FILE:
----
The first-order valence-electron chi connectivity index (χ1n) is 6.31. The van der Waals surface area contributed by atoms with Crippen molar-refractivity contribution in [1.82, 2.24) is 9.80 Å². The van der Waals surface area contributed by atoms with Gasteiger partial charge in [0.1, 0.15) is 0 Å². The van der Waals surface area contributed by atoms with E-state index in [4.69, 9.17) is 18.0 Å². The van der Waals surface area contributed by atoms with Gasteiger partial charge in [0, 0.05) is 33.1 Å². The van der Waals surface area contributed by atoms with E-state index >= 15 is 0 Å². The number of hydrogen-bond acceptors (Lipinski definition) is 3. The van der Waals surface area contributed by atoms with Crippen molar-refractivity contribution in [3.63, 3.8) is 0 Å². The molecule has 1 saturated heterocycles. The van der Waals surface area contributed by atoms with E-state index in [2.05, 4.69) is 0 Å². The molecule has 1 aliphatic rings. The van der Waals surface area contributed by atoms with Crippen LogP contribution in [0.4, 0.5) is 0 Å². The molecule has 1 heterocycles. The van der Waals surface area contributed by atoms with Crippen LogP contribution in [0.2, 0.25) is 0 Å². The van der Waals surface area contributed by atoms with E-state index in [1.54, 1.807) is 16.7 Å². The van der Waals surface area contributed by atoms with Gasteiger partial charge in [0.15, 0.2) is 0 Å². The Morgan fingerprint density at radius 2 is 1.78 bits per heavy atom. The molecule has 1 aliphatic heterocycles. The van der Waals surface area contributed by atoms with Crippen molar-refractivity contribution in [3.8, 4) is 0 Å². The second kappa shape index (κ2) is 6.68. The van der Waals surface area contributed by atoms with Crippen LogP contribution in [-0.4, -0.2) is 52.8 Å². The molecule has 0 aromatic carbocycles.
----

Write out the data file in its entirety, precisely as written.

The first-order valence-electron chi connectivity index (χ1n) is 6.31. The van der Waals surface area contributed by atoms with Crippen molar-refractivity contribution in [1.82, 2.24) is 9.80 Å². The van der Waals surface area contributed by atoms with Gasteiger partial charge in [0.1, 0.15) is 0 Å². The van der Waals surface area contributed by atoms with E-state index in [4.69, 9.17) is 18.0 Å². The van der Waals surface area contributed by atoms with Gasteiger partial charge in [0, 0.05) is 33.1 Å². The van der Waals surface area contributed by atoms with E-state index >= 15 is 0 Å². The number of hydrogen-bond acceptors (Lipinski definition) is 3. The van der Waals surface area contributed by atoms with Crippen molar-refractivity contribution in [3.63, 3.8) is 0 Å². The molecule has 1 saturated heterocycles. The van der Waals surface area contributed by atoms with E-state index in [2.05, 4.69) is 0 Å². The molecule has 1 aliphatic rings. The van der Waals surface area contributed by atoms with Crippen LogP contribution in [0.4, 0.5) is 0 Å². The molecule has 1 heterocycles. The van der Waals surface area contributed by atoms with Crippen LogP contribution in [0.2, 0.25) is 0 Å². The van der Waals surface area contributed by atoms with E-state index in [1.54, 1.807) is 16.7 Å². The van der Waals surface area contributed by atoms with Gasteiger partial charge in [0.15, 0.2) is 0 Å². The Morgan fingerprint density at radius 2 is 1.78 bits per heavy atom. The molecule has 1 aliphatic heterocycles. The van der Waals surface area contributed by atoms with Crippen molar-refractivity contribution in [3.8, 4) is 0 Å². The second kappa shape index (κ2) is 6.68. The van der Waals surface area contributed by atoms with Crippen LogP contribution in [-0.4, -0.2) is 52.8 Å². The molecule has 0 aromatic carbocycles.